There's no "moment" ... It is a continuity, an experience very much like really being dropped into another time and place and living in that time.
I read very fast, so audio books slow me down to the pace of human speech. The narrator is very good and brings the characters alive. It's like a very absorbing movie, but I am the casting director, the cinematographer, the costume designer ... and sometimes, one of the main players.
I would have if it were possible! I could barely bring myself to stop listening and get something to eat or remember that I had to sleep.
Wonderfully complete characters, richly drawn. Beautiful writing, superb research. And this was a period in which I had never had any particular interest before reading this book and its sequel (they are really one book divided into two pieces).
Connie Willis is one of the most literate scifi writers, and she doesn't disappoint. There actually isn't a lot of "sci" in this, other than the time travel that allows the present to mingle with the past.
The portrayal of the Blitz and life in London.
This is a well written book, with interesting characters and a rich story. The narration is very good. At times it is a bit plodding, but this is not often. The worst part is the ending, which is entirely unintelligible, unsatisfying, and a device for purchasing the next volume. It should be advertised on Audible as the first part of a novel, rather than as a novel in and of itself.
This book is the first of two volumes (Blackout and All Clear). I made the mistake of downloading both before listening to the first. I soldiered through both and was deeply disapointed. Here is my review for All Clear, everything I said there applies here:This book seems like it was written for an adolescent or teenage audience - but regretfully does not deliver the goods - even for that audience.It is repetitive, boring and slow. The protagonists bumble around in the dark repeating errors and themes in a seemingly endless cycle. The characters never develop, showing neither common sense nor worldliness even though they are supposedly experienced time - travelling historians.There were no reasons (other than chasing dollars) to make this a two volume novel (Blackout and All Clear). In fact the obvious attempt to stretch this tale out into two books is what makes it so bad.the ingredients are there for a good story. It could have been a wonderful novel delivered in about 250 pages. Too bad.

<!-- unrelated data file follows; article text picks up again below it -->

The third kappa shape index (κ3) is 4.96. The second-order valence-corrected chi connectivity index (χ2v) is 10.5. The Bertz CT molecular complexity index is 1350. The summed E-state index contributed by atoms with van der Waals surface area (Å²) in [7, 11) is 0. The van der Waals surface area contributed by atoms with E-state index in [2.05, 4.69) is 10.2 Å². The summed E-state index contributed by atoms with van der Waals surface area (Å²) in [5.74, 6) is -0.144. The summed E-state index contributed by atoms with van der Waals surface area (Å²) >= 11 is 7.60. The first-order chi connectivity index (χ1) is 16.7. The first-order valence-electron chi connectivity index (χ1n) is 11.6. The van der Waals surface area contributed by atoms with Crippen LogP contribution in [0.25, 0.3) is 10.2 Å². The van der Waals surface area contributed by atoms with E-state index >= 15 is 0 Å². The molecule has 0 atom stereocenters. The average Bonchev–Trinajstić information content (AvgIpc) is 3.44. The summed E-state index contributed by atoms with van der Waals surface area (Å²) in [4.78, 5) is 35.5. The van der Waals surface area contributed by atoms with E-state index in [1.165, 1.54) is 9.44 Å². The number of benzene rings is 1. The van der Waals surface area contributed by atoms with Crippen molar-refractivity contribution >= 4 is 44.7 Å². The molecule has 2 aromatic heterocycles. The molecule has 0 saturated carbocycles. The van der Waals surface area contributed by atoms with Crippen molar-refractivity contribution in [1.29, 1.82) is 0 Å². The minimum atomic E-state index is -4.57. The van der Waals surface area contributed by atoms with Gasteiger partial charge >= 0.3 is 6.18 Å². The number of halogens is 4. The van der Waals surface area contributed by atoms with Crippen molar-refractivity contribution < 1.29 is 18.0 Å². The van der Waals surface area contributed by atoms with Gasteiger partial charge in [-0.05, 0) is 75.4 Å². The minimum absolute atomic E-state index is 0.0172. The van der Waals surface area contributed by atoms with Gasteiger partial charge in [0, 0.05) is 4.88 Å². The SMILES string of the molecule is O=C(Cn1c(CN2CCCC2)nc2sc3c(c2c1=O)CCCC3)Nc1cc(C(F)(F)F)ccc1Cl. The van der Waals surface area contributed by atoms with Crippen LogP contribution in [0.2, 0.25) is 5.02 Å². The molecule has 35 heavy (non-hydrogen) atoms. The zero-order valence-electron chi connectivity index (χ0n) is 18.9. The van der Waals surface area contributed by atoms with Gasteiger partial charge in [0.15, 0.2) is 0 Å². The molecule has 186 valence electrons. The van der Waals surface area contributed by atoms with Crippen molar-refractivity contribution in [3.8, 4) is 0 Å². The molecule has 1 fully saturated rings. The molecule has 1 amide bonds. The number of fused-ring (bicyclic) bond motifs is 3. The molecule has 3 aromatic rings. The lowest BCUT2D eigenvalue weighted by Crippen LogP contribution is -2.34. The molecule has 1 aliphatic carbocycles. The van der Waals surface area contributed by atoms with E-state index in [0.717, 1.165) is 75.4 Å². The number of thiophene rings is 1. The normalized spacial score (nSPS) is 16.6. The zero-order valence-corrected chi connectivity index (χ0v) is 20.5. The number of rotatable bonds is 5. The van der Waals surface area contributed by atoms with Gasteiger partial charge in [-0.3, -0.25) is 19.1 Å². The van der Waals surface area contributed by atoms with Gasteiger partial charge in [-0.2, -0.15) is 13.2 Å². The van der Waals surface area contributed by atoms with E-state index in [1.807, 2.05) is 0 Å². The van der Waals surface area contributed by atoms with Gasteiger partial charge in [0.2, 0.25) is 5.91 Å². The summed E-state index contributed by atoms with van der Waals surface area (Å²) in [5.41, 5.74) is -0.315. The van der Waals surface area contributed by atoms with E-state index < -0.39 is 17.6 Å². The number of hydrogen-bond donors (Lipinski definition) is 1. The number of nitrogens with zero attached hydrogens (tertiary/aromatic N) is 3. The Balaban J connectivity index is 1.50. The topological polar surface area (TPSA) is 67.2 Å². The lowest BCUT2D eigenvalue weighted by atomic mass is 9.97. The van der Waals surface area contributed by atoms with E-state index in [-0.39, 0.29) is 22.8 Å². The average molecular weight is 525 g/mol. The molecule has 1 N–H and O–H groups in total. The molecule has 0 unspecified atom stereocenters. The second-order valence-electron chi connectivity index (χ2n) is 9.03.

I strongly agree with other reviewers who've pointed out that there is no ending. This isn't so much a book as it is Volume 1 of a book. And really even volumes tend to end with more resolution than this does.
Aside from the lack of ending, there was another irritation. Most of the text was a play on that universal dream of having to get somewhere or accomplish something but meeting constant obstacles. I swear that about a quarter of the book was a woman trying to find a black skirt to replace her blue one. And just how many times did the author mention "getting to the drop"? It made one feel as though the author may have just been learning the copy/paste function and was anxious to practice.